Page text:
“I use ‘disruptive’ in both its good and bad connotations. Disruptive scientific and technological progress is not to me inherently good or inherently evil. But its arc is for us to shape. Technology’s progress is furthermore in my judgment unstoppable. But it is quite incorrect that it unfolds inexorably according to its own internal logic and the laws of nature.”
Jieun Baek joined the Belfer Center as a fellow on July 1, 2014. She conducted research and writing on the opportunities for change in the North Korean regime. Her book on information access in North Korea is slated for publication in Spring 2016 by Yale University Press.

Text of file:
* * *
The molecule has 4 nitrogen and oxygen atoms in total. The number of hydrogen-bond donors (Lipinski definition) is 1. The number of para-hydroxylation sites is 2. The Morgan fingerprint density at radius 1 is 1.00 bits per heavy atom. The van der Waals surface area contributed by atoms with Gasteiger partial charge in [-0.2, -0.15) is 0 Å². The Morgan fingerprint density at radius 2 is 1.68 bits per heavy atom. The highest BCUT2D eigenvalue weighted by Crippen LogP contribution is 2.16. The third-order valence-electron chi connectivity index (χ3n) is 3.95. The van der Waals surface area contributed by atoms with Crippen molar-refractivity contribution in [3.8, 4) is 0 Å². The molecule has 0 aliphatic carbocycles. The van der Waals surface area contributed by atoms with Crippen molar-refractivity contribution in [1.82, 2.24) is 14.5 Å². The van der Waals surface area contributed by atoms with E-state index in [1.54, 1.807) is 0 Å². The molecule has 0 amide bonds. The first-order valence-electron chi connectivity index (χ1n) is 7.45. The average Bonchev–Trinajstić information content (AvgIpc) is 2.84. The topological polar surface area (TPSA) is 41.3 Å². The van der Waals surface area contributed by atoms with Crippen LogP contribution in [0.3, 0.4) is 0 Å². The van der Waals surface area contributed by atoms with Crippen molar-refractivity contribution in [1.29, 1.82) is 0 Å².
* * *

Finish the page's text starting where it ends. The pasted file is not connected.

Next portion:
She was the student body president of the Kennedy School, and was a co-chair for the Diplomacy Professional Interest Council and the co-chair for the HKS North Korea Study Group, for which she co-led a trek for 24 students to North Korea in August 2013.
Before coming to HKS, she worked at Google Headquarters in the Sales Division and on information access projects for North Korean defectors. She received her bachelor’s degree in Government in Harvard College, where she founded a student organization called Harvard Undergraduates for Human Rights in North Korea (H-RiNK).
Jieun hopes to work on US policy in North Korea and the greater East Asian region. She is a Los Angeles native, and keeps a blog.Last Updated: Jan 6, 2017, 12:57pm